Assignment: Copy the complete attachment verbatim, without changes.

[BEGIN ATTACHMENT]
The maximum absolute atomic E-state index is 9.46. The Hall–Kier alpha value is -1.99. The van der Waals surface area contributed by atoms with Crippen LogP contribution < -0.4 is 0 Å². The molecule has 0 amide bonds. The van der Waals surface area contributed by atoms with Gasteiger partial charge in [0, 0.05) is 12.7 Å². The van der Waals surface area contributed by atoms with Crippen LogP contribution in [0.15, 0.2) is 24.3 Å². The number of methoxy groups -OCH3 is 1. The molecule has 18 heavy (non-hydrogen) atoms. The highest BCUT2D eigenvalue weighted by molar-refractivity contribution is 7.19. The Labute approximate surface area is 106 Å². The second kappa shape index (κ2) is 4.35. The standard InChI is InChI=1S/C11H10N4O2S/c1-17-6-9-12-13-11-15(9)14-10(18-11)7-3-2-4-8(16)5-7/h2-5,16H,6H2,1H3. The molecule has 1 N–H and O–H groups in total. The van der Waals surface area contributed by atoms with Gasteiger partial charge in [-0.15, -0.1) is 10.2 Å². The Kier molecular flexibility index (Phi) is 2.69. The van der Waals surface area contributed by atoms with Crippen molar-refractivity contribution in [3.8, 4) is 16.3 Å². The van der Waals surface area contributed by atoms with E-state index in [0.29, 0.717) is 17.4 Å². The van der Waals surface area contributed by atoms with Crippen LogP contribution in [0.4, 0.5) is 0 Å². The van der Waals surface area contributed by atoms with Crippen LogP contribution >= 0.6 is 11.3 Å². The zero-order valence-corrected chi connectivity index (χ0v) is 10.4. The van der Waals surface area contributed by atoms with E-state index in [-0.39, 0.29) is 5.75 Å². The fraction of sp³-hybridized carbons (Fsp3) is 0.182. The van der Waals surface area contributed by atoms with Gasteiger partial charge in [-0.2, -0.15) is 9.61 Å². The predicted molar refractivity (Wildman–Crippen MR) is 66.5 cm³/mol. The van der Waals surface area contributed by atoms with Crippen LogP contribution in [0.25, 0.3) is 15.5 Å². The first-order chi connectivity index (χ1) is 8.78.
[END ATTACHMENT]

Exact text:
The maximum absolute atomic E-state index is 9.46. The Hall–Kier alpha value is -1.99. The van der Waals surface area contributed by atoms with Crippen LogP contribution < -0.4 is 0 Å². The molecule has 0 amide bonds. The van der Waals surface area contributed by atoms with Gasteiger partial charge in [0, 0.05) is 12.7 Å². The van der Waals surface area contributed by atoms with Crippen LogP contribution in [0.15, 0.2) is 24.3 Å². The number of methoxy groups -OCH3 is 1. The molecule has 18 heavy (non-hydrogen) atoms. The highest BCUT2D eigenvalue weighted by molar-refractivity contribution is 7.19. The Labute approximate surface area is 106 Å². The second kappa shape index (κ2) is 4.35. The standard InChI is InChI=1S/C11H10N4O2S/c1-17-6-9-12-13-11-15(9)14-10(18-11)7-3-2-4-8(16)5-7/h2-5,16H,6H2,1H3. The molecule has 1 N–H and O–H groups in total. The van der Waals surface area contributed by atoms with Gasteiger partial charge in [-0.15, -0.1) is 10.2 Å². The Kier molecular flexibility index (Phi) is 2.69. The van der Waals surface area contributed by atoms with Crippen molar-refractivity contribution in [3.8, 4) is 16.3 Å². The van der Waals surface area contributed by atoms with E-state index in [0.29, 0.717) is 17.4 Å². The van der Waals surface area contributed by atoms with Crippen LogP contribution in [0.4, 0.5) is 0 Å². The van der Waals surface area contributed by atoms with Crippen LogP contribution >= 0.6 is 11.3 Å². The zero-order valence-corrected chi connectivity index (χ0v) is 10.4. The van der Waals surface area contributed by atoms with E-state index in [-0.39, 0.29) is 5.75 Å². The fraction of sp³-hybridized carbons (Fsp3) is 0.182. The van der Waals surface area contributed by atoms with Gasteiger partial charge in [-0.2, -0.15) is 9.61 Å². The predicted molar refractivity (Wildman–Crippen MR) is 66.5 cm³/mol. The van der Waals surface area contributed by atoms with Crippen LogP contribution in [0.25, 0.3) is 15.5 Å². The first-order chi connectivity index (χ1) is 8.78.